Consistently with our in vitro data, tumors from mice receiving gemcitabine were characterized by a moderate cytoplasmic staining of NFκB (Fig. 6C and G). Tumors from mice receiving the combination of gemcitabine plus galunisertib showed a significantly higher NFκB staining, which was observed mainly in the tumor cells nuclei. NFκB nuclear expression was not detected in tumors from mice receiving the combination of gemcitabine plus IOA-289. Most importantly, in the triple combination group, IOA-289 treatment was able to fully rescue the hyperactivation of NFκB induced by galunisertib (Fig. 6C and G).

Altogether, these results describe a model in which autotaxin is released by iCAFs in response to TGFβ inhibition, which in turn produce LPA that activates NFκB in PDAC cells, contributing to their chemoresistance. Consequently, targeting autotaxin by using IOA-289 suppresses NFκB activation in tumors cells and reduces their resistance to galunisertib and chemotherapeutic agents.

Targeting autotaxin boosts tumor infiltration of CD8+ T lymphocytes by modulating paracrine Cxcl1

To identify circulating biomarkers of activity for IOA-289 in modulating the resistance to TGFβ inhibition, we evaluated the plasma concentration of a panel of 23 different cytokines, chemokines, and growth factors in mice treated with gemcitabine, galunisertib, IOA-289, their doublet combinations, the three agents combined, or their vehicles as control. Among these analytes, we measured a significantly (P < 0.05) higher plasma levels of Cxcl1 in mice bearing RC416 and treated with galunisertib, either as single agent or in combination with gemcitabine. Notably, treatment with IOA-289 fully reverted this increase (P < 0.001; Fig. 7A).

Figure 7.

The autotaxin-NFκB-Cxcl1 axis impairs TGFβ inhibition by recruiting MDSCs while inhibiting cytotoxic CD8+ T-cell infiltration. A, Histogram shows Cxcl1 plasmatic concentration in mice inoculated with RC416 cells and treated as indicated. Means and SD (n = 5) are shown. P value was calculated by ANOVA and Tukey test. B, qPCR of Cxcl1 in RC416, FC1199, and B6KPC cells as single cultures or in coculture with PSCs. Data are represented as mean ± SD (n = 3). P value was calculated by ANOVA and Tukey test. C, Schematic representation of Cxcl1 promoter (available at UCSC Genome Browser GRCm38/mm10, chr5:90887842-90889342) with the position of ChIP probes (gray double arrowhead) and consensus NFκB binding sites (vertical slashes) relative to the transcription start site (TSS). D, ChIP-qPCR of NFκB occupancy at the Cxcl1 promoter. The y-axis represents relative promoter enrichment, normalized on input material. IgG was set to 1. Data are represented as mean ± SD (n = 3). E, Flow cytometry analysis of CD45+/CD11b+/Ly6C+/Ly6G monocytic (M)-MDSCs and CD45+/CD11b+/LY6g+/LY6clow granulocytic (G)-MDSCs in RC416 tumor samples treated as indicated. F, Flow cytometry analysis of CTLs (CD45+/CD3+/CD8+/CD178(FasL)+) in RC416 tumor samples treated as indicated. Data in E and F are represented as mean ± SD (n = 4). G and H, Quantification (G) and representative images (H) of CD8+ T lymphocytes in paraffin sections from RC416 tumors treated as indicated. Scale bar, 150 μm. P values in A,B,D,E, and F were calculated by ANOVA and Tukey test. *, P < 0.05; **, P < 0.01; ***, P < 0.001.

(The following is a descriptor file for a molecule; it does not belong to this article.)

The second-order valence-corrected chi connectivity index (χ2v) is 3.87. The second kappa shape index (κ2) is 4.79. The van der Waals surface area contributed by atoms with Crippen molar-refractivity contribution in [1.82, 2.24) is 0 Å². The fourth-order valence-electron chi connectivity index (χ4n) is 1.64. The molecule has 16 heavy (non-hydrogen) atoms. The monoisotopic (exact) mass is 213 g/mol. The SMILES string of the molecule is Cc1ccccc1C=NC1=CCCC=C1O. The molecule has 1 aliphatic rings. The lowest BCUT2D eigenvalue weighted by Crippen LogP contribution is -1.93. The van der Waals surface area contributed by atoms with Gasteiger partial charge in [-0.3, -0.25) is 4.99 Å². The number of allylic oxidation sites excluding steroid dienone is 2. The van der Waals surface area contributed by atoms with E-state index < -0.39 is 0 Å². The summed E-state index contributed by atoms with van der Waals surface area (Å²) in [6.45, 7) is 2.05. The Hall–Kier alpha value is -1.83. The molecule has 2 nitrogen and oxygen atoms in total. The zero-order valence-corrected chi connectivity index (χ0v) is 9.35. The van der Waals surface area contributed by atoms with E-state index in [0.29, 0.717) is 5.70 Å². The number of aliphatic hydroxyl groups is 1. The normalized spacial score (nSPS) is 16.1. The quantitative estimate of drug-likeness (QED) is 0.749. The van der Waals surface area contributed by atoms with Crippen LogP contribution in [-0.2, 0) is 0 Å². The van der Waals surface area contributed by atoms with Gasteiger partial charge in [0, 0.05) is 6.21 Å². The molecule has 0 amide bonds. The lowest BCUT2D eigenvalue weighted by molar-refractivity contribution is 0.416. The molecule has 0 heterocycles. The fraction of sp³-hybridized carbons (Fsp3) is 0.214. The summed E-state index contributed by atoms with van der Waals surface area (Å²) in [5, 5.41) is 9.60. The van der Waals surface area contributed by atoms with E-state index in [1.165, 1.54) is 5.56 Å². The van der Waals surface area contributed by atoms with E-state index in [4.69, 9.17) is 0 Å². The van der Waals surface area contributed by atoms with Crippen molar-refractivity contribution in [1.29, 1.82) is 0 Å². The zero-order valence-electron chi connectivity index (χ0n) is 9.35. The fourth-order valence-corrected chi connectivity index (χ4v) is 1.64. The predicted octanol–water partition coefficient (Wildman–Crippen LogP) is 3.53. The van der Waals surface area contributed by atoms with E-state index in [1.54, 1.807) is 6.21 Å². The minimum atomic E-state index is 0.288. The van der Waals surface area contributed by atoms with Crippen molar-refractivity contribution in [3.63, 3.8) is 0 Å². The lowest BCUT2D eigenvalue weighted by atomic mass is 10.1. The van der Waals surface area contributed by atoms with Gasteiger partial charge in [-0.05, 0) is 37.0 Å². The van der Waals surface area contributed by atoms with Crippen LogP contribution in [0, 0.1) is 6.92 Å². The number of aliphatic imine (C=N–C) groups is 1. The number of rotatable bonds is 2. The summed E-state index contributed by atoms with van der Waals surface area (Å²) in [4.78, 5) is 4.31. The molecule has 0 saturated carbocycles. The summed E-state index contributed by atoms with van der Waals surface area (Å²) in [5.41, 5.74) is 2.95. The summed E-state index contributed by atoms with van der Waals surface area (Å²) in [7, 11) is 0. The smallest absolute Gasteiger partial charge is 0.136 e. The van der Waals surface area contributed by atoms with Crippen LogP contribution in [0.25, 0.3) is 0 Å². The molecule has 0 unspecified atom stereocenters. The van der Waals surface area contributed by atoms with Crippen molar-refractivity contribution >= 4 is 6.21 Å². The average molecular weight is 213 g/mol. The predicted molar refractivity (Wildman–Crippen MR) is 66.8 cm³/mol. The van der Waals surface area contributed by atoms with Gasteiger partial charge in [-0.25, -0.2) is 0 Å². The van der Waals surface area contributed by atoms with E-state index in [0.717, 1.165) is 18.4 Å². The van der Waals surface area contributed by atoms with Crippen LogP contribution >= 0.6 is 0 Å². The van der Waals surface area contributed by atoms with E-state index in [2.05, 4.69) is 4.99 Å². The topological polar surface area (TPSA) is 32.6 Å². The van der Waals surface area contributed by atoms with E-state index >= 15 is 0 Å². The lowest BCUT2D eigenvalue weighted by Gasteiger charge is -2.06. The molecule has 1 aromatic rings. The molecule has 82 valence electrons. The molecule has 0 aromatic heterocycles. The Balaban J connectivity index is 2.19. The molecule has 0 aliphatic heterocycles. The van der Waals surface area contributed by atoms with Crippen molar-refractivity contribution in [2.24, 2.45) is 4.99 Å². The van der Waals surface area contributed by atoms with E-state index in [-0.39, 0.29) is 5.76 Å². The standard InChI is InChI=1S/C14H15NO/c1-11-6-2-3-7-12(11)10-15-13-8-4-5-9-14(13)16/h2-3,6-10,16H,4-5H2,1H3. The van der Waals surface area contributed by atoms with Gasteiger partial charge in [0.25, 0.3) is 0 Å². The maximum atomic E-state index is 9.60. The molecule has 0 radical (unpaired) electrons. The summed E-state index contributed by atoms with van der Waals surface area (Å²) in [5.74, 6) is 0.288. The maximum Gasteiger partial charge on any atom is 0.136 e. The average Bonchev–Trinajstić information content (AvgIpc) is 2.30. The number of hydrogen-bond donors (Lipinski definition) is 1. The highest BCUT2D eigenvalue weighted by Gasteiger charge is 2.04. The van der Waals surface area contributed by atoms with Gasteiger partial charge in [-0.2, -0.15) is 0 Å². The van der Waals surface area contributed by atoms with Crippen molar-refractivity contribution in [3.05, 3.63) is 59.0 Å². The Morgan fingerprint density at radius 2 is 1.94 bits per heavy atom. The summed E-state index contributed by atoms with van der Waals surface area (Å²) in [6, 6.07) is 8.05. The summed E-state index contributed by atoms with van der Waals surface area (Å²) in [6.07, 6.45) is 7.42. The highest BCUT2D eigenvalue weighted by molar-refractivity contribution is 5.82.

Figure 7.

The autotaxin-NFκB-Cxcl1 axis impairs TGFβ inhibition by recruiting MDSCs while inhibiting cytotoxic CD8+ T-cell infiltration. A, Histogram shows Cxcl1 plasmatic concentration in mice inoculated with RC416 cells and treated as indicated. Means and SD (n = 5) are shown. P value was calculated by ANOVA and Tukey test. B, qPCR of Cxcl1 in RC416, FC1199, and B6KPC cells as single cultures or in coculture with PSCs. Data are represented as mean ± SD (n = 3). P value was calculated by ANOVA and Tukey test. C, Schematic representation of Cxcl1 promoter (available at UCSC Genome Browser GRCm38/mm10, chr5:90887842-90889342) with the position of ChIP probes (gray double arrowhead) and consensus NFκB binding sites (vertical slashes) relative to the transcription start site (TSS). D, ChIP-qPCR of NFκB occupancy at the Cxcl1 promoter. The y-axis represents relative promoter enrichment, normalized on input material. IgG was set to 1. Data are represented as mean ± SD (n = 3). E, Flow cytometry analysis of CD45+/CD11b+/Ly6C+/Ly6G monocytic (M)-MDSCs and CD45+/CD11b+/LY6g+/LY6clow granulocytic (G)-MDSCs in RC416 tumor samples treated as indicated. F, Flow cytometry analysis of CTLs (CD45+/CD3+/CD8+/CD178(FasL)+) in RC416 tumor samples treated as indicated. Data in E and F are represented as mean ± SD (n = 4). G and H, Quantification (G) and representative images (H) of CD8+ T lymphocytes in paraffin sections from RC416 tumors treated as indicated. Scale bar, 150 μm. P values in A,B,D,E, and F were calculated by ANOVA and Tukey test. *, P < 0.05; **, P < 0.01; ***, P < 0.001.